This is not a vanilla pudding from a mold; it’s a genuine Packard. And a deadly one, at that. I’m not sure of its exact year, but it’s from that time frame. It’s a car we haven’t yet paid tribute to in our CC style, so here’s the extremely short version:
In 1941, Packard wowed the world with its new Clipper, styled by Dutch Darrin in 10 days. It was met so positively, that for 1942, all Packards wore Clipper-inspired styling. Packard had found its new look.
The Clipper is a gem; although undoubtedly inspired by Bill Mitchell’s 1938 Cadillac 60 Special, it was hardly a copy, as it pushed the state of the art up again by several notches. Elegant, and managing to be both lithe and formal.
In 1946 and 1947, like most of the industry, the prewar cars resumed production. But like everyone else, Packard needed a new post war car. Instead of biting the bullet and investing in a totally new car, like the competition, Packard’s conservative management decided to keep the old body for three more years, since the tooling was not yet fully amortized. So the Packard stylists packed on the pounds; 200 lbs of bulging hips, to be precise, in an effort to modernize the Clipper. Needless to say, it was a bust, especially against the new 1948 Cadillac. It was dubbed the “pregnant elephant”.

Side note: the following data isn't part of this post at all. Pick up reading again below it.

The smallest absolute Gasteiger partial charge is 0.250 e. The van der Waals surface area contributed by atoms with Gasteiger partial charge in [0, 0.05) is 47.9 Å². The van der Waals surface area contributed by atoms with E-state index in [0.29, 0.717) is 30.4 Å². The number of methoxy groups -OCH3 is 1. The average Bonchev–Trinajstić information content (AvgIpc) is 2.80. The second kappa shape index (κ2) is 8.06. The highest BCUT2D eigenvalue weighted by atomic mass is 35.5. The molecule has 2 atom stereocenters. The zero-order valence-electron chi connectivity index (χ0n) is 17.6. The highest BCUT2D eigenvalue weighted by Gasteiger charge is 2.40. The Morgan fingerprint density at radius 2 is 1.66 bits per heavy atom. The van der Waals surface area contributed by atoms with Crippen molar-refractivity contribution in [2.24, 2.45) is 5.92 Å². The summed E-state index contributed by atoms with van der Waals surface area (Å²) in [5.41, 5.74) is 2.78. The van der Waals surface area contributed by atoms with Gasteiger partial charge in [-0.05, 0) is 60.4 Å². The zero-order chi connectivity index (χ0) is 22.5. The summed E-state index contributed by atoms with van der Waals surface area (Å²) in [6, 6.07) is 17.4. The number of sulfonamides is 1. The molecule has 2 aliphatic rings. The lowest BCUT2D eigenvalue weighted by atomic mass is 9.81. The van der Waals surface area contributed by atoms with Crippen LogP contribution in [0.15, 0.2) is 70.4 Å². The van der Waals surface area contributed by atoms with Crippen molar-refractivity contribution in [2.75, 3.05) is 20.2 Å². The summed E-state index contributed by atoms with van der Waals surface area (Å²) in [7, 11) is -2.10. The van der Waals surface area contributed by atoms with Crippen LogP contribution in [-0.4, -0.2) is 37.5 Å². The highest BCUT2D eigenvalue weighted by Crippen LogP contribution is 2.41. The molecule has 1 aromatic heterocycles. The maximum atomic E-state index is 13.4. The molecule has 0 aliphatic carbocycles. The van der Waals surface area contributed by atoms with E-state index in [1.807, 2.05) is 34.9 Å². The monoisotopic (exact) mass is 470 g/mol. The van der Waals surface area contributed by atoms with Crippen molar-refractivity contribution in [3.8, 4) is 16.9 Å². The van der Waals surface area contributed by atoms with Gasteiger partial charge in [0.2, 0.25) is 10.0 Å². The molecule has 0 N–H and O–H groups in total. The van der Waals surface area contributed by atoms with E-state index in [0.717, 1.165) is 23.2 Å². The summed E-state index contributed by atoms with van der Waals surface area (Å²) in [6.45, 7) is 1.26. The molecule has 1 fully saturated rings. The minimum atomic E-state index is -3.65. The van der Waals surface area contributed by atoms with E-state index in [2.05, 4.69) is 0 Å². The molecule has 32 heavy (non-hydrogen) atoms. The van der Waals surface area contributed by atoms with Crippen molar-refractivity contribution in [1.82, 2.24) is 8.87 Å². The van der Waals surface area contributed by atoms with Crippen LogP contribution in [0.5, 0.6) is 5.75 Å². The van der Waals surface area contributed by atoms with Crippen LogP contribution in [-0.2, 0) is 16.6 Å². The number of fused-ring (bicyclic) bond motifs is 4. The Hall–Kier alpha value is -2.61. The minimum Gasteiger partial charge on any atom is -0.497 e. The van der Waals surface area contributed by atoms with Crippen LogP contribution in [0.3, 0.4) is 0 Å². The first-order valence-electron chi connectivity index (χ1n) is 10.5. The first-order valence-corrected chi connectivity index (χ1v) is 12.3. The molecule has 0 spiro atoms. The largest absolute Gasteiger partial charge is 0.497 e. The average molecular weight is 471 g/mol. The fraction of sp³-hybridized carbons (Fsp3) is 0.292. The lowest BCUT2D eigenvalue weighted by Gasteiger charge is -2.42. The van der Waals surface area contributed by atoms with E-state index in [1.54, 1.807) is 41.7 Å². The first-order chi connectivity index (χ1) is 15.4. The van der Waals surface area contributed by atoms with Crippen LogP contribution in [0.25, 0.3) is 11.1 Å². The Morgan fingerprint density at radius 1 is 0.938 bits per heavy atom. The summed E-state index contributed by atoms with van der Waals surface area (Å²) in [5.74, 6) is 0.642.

Packard lovers endless debate about what killed Packard; most commonly it’s the decision to go down market with the 120/110 in the 1930s. I strongly disagree, as that was essential in the Depression era. This is Packard’s Deadly Sin. Packard was flush enough after the war to have come up with a new post war car. Failing to do so handed the baton to Cadillac, which never looked back.